Articles & Alerts

Does Taking Care of My Parents Mean That I’ve Made a Taxable Gift? How State Laws on Taking Care of Parent(s) Affect Gifting

October 20, 2017

As baby boomers age, younger generations must contemplate the question of what needs to be done when it comes to taking care of their parents. The answer depends upon where you reside and how payments are made.

Where You Reside
Whether a transfer is a gift or a fulfillment of a legal obligation to support is a matter of state law. Where a duty to support exists, payments made to support an aging parent is not a gift. The duty to support must be a legally enforceable obligation under state or local law, not a moral obligation. A person’s domicile impacts what is deemed support because state law determines if a payment is for support or a gift. Many states in the US have filial responsibility laws which require adult children to be responsible for some level of care of their parents. New Jersey, Connecticut and California have these laws, while New York does not.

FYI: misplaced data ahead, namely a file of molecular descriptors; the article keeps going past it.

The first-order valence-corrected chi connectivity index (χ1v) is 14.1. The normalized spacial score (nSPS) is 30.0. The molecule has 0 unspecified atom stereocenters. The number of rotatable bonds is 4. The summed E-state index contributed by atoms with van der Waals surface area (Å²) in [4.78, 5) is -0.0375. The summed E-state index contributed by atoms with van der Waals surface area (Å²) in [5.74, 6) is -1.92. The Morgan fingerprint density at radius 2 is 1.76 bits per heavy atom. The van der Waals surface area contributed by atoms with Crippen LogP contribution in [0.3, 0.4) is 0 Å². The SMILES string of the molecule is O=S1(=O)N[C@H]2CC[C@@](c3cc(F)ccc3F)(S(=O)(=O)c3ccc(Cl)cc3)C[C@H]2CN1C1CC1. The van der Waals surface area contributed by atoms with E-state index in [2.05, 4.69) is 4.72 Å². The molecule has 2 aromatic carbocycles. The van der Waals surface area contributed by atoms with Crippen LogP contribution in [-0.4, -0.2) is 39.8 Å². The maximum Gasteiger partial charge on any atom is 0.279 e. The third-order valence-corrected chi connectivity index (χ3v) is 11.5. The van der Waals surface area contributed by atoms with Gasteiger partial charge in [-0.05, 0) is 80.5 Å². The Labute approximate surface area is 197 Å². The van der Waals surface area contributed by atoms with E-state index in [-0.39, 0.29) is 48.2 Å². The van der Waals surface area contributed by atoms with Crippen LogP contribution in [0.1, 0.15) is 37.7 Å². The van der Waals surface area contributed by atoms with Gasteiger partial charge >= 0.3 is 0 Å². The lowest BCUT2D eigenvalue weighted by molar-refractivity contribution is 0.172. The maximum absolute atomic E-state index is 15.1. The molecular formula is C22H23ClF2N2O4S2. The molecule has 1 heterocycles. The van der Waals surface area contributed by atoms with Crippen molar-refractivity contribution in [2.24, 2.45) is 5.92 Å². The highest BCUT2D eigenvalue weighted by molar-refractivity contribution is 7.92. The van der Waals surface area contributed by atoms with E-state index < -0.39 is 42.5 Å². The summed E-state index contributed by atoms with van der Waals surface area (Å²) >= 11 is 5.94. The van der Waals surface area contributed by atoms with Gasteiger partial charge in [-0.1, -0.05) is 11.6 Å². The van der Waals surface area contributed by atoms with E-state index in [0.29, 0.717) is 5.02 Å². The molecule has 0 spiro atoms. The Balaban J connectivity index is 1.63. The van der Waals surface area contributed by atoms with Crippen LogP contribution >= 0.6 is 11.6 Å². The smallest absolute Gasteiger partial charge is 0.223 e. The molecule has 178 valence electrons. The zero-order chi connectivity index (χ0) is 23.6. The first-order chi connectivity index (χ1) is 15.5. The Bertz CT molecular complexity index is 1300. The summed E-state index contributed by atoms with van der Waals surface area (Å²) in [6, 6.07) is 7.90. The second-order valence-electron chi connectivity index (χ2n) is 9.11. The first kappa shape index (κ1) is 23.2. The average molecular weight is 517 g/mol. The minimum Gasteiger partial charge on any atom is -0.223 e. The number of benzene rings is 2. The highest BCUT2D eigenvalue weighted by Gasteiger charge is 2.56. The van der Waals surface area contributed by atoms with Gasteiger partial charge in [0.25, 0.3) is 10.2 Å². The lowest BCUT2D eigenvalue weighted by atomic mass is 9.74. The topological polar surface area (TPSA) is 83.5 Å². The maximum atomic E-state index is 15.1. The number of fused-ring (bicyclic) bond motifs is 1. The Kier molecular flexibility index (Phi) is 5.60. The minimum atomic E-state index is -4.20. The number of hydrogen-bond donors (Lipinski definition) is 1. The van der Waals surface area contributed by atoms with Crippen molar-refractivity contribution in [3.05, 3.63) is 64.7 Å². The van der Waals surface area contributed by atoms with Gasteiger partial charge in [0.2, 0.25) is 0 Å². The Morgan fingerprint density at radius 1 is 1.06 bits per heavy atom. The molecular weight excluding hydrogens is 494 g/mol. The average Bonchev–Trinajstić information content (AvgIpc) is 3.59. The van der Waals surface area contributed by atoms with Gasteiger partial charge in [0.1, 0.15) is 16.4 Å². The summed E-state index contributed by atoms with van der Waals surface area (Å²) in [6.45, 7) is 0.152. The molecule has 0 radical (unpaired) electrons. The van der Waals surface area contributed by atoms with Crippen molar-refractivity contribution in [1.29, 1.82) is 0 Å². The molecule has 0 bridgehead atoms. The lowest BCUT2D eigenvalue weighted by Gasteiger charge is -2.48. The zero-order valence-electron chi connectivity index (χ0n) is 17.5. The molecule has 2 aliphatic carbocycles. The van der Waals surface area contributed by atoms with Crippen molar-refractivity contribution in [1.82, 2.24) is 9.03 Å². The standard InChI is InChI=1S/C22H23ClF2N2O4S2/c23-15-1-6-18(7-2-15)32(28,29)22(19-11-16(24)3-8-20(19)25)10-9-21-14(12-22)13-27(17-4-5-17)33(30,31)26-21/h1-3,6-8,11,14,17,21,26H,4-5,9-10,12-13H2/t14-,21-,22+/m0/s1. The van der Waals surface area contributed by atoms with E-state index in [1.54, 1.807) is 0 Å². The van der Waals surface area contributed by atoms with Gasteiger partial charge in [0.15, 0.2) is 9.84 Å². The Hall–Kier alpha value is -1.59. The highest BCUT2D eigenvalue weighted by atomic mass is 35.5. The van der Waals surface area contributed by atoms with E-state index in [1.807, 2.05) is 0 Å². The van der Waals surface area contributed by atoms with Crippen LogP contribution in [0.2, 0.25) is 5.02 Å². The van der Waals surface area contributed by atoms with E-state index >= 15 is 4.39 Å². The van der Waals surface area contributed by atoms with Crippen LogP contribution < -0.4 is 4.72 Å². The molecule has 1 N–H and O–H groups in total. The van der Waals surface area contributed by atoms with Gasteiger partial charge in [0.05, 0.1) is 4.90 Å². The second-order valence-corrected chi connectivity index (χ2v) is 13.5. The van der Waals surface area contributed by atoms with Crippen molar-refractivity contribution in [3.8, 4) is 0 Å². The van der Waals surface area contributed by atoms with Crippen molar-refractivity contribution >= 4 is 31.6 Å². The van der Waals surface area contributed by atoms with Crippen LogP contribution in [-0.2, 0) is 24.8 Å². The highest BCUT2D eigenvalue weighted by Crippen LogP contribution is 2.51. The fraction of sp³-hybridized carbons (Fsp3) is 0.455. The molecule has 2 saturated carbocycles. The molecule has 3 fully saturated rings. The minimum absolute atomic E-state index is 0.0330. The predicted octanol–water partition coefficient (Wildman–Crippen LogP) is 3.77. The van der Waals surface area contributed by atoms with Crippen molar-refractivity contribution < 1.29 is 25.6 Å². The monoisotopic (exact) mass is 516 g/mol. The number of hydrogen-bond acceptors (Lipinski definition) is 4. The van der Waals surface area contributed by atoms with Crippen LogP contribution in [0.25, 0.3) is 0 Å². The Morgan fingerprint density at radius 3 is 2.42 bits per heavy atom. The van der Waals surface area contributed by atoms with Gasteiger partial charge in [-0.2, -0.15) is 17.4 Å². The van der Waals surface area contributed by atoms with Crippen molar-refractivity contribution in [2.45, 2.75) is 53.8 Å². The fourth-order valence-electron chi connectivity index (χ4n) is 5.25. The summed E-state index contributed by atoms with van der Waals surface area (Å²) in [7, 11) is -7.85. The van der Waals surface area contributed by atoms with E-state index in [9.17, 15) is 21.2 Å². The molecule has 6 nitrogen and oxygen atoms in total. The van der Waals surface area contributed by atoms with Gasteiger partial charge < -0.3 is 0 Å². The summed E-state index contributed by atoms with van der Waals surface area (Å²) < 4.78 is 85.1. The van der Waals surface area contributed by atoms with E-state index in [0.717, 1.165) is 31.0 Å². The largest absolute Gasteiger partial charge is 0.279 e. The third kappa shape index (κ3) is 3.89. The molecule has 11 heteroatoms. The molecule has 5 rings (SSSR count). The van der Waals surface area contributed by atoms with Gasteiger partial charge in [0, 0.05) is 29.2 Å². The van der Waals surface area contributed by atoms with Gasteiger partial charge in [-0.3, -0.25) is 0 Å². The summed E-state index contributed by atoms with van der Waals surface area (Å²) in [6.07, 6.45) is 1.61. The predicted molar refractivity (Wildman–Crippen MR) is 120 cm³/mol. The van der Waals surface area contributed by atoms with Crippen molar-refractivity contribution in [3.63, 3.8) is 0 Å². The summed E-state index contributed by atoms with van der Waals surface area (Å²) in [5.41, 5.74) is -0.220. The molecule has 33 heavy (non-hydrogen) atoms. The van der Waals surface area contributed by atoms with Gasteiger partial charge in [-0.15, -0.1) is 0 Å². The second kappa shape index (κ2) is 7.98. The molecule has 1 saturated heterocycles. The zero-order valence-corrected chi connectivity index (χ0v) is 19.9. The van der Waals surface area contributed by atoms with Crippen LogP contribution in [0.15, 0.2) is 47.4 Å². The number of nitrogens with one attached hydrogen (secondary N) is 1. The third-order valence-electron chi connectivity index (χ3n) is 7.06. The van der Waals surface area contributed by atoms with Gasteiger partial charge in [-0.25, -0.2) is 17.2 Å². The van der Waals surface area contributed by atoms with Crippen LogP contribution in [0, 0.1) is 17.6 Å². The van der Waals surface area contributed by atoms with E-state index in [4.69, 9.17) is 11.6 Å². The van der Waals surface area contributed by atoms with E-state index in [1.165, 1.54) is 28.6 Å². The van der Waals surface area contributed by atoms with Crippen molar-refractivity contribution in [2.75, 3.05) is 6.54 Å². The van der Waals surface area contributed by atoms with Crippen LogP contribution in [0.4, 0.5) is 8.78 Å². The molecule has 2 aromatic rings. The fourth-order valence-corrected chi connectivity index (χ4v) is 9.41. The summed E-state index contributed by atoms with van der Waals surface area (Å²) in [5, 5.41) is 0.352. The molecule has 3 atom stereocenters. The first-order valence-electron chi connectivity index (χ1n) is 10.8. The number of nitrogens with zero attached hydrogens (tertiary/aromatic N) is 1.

Since adult children in New York have no legal obligation with respect to the care of their parents, or any obligation with respect to their expenses, transfers of money or other assets to parents are subject to the gift tax (and are taxable to the extent that they exceed the annual exclusion). Generally speaking, once you cross the Hudson River into New Jersey, where financial care for parents is required, a person’s support for their parent is not subject to the gift tax regulations. Many states impose an obligation limit, so only amounts under the limit (and the annual exclusion) are free of gift tax.

How Payments Are Made
Regardless of where you live, certain transfers are not subject to the gift tax, such as payments made directly to medical service providers, including amounts paid for medical insurance. Even if you reside in a state where care for parents is subject to gift tax rules, expenses can be approached in a tax-advantaged way. Consider making medical payments directly to the medical provider from your funds, while advising your parents to pay other expenses (that would otherwise be subject to a gift tax) from their own resources. Each family is unique and the laws in each state may differ slightly. Understanding tax law and dispersing wealth efficiently and in accordance with them requires careful planning.

For more information, or to discuss specific circumstances, contact your Anchin Relationship Partner or Tamir Dardashtian.